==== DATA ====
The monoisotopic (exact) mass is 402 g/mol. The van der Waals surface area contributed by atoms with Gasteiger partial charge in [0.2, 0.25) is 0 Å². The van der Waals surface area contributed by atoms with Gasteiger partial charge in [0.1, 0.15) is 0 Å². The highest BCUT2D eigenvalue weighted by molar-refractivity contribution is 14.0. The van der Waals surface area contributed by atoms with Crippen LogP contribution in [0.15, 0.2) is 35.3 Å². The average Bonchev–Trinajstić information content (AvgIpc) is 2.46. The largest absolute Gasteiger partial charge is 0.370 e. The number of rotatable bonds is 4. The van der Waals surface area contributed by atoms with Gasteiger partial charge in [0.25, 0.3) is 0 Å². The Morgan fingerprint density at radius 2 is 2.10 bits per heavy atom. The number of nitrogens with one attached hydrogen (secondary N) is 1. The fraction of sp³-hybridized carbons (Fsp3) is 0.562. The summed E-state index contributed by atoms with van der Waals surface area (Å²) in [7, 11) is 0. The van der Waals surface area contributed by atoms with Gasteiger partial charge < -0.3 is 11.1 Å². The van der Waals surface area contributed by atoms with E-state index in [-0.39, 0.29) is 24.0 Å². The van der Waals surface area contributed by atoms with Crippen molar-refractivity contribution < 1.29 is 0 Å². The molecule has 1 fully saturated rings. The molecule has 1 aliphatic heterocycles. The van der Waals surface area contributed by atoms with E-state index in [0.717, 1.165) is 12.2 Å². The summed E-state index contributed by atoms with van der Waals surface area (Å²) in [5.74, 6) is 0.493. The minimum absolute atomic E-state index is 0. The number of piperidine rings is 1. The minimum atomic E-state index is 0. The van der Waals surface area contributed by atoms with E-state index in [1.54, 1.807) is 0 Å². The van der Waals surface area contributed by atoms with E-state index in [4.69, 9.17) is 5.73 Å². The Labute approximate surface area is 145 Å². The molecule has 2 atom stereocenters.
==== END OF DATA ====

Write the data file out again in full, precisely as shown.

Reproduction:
The monoisotopic (exact) mass is 402 g/mol. The van der Waals surface area contributed by atoms with Gasteiger partial charge in [0.2, 0.25) is 0 Å². The van der Waals surface area contributed by atoms with Gasteiger partial charge in [0.1, 0.15) is 0 Å². The highest BCUT2D eigenvalue weighted by molar-refractivity contribution is 14.0. The van der Waals surface area contributed by atoms with Crippen LogP contribution in [0.15, 0.2) is 35.3 Å². The average Bonchev–Trinajstić information content (AvgIpc) is 2.46. The largest absolute Gasteiger partial charge is 0.370 e. The number of rotatable bonds is 4. The van der Waals surface area contributed by atoms with Gasteiger partial charge in [0.25, 0.3) is 0 Å². The Morgan fingerprint density at radius 2 is 2.10 bits per heavy atom. The number of nitrogens with one attached hydrogen (secondary N) is 1. The fraction of sp³-hybridized carbons (Fsp3) is 0.562. The summed E-state index contributed by atoms with van der Waals surface area (Å²) in [7, 11) is 0. The van der Waals surface area contributed by atoms with Gasteiger partial charge < -0.3 is 11.1 Å². The van der Waals surface area contributed by atoms with E-state index in [-0.39, 0.29) is 24.0 Å². The van der Waals surface area contributed by atoms with Crippen molar-refractivity contribution < 1.29 is 0 Å². The molecule has 1 fully saturated rings. The molecule has 1 aliphatic heterocycles. The van der Waals surface area contributed by atoms with E-state index in [0.717, 1.165) is 12.2 Å². The summed E-state index contributed by atoms with van der Waals surface area (Å²) in [5.74, 6) is 0.493. The minimum absolute atomic E-state index is 0. The number of piperidine rings is 1. The minimum atomic E-state index is 0. The van der Waals surface area contributed by atoms with E-state index in [1.54, 1.807) is 0 Å². The van der Waals surface area contributed by atoms with E-state index in [4.69, 9.17) is 5.73 Å². The Labute approximate surface area is 145 Å². The molecule has 2 atom stereocenters.